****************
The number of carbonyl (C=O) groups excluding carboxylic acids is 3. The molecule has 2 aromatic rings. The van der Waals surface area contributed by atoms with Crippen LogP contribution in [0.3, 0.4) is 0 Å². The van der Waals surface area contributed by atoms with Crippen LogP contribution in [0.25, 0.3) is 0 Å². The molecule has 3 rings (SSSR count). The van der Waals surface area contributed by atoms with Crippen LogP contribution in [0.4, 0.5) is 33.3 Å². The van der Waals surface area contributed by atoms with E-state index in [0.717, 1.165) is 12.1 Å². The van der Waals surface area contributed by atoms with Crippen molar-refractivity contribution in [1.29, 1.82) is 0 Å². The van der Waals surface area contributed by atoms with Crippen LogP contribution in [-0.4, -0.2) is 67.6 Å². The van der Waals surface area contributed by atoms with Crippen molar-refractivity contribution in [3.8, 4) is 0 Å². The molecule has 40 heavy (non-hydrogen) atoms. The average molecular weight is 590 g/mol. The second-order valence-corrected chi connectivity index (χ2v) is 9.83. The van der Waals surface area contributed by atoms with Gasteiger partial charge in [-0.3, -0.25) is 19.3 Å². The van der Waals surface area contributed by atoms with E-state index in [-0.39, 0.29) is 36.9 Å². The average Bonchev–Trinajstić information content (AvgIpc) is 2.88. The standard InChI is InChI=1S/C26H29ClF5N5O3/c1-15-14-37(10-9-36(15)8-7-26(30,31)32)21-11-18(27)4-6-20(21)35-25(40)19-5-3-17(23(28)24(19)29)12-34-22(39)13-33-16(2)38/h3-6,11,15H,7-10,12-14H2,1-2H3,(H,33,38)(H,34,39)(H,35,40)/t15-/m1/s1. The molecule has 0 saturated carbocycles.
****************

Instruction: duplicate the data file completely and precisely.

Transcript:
The number of carbonyl (C=O) groups excluding carboxylic acids is 3. The molecule has 2 aromatic rings. The van der Waals surface area contributed by atoms with Crippen LogP contribution in [0.3, 0.4) is 0 Å². The van der Waals surface area contributed by atoms with Crippen LogP contribution in [0.25, 0.3) is 0 Å². The molecule has 3 rings (SSSR count). The van der Waals surface area contributed by atoms with Crippen LogP contribution in [0.4, 0.5) is 33.3 Å². The van der Waals surface area contributed by atoms with E-state index in [0.717, 1.165) is 12.1 Å². The van der Waals surface area contributed by atoms with Crippen molar-refractivity contribution in [1.29, 1.82) is 0 Å². The van der Waals surface area contributed by atoms with Crippen LogP contribution in [-0.4, -0.2) is 67.6 Å². The van der Waals surface area contributed by atoms with Crippen molar-refractivity contribution in [3.8, 4) is 0 Å². The molecule has 40 heavy (non-hydrogen) atoms. The average molecular weight is 590 g/mol. The second-order valence-corrected chi connectivity index (χ2v) is 9.83. The van der Waals surface area contributed by atoms with Gasteiger partial charge in [-0.3, -0.25) is 19.3 Å². The van der Waals surface area contributed by atoms with E-state index in [-0.39, 0.29) is 36.9 Å². The average Bonchev–Trinajstić information content (AvgIpc) is 2.88. The standard InChI is InChI=1S/C26H29ClF5N5O3/c1-15-14-37(10-9-36(15)8-7-26(30,31)32)21-11-18(27)4-6-20(21)35-25(40)19-5-3-17(23(28)24(19)29)12-34-22(39)13-33-16(2)38/h3-6,11,15H,7-10,12-14H2,1-2H3,(H,33,38)(H,34,39)(H,35,40)/t15-/m1/s1. The molecule has 0 saturated carbocycles.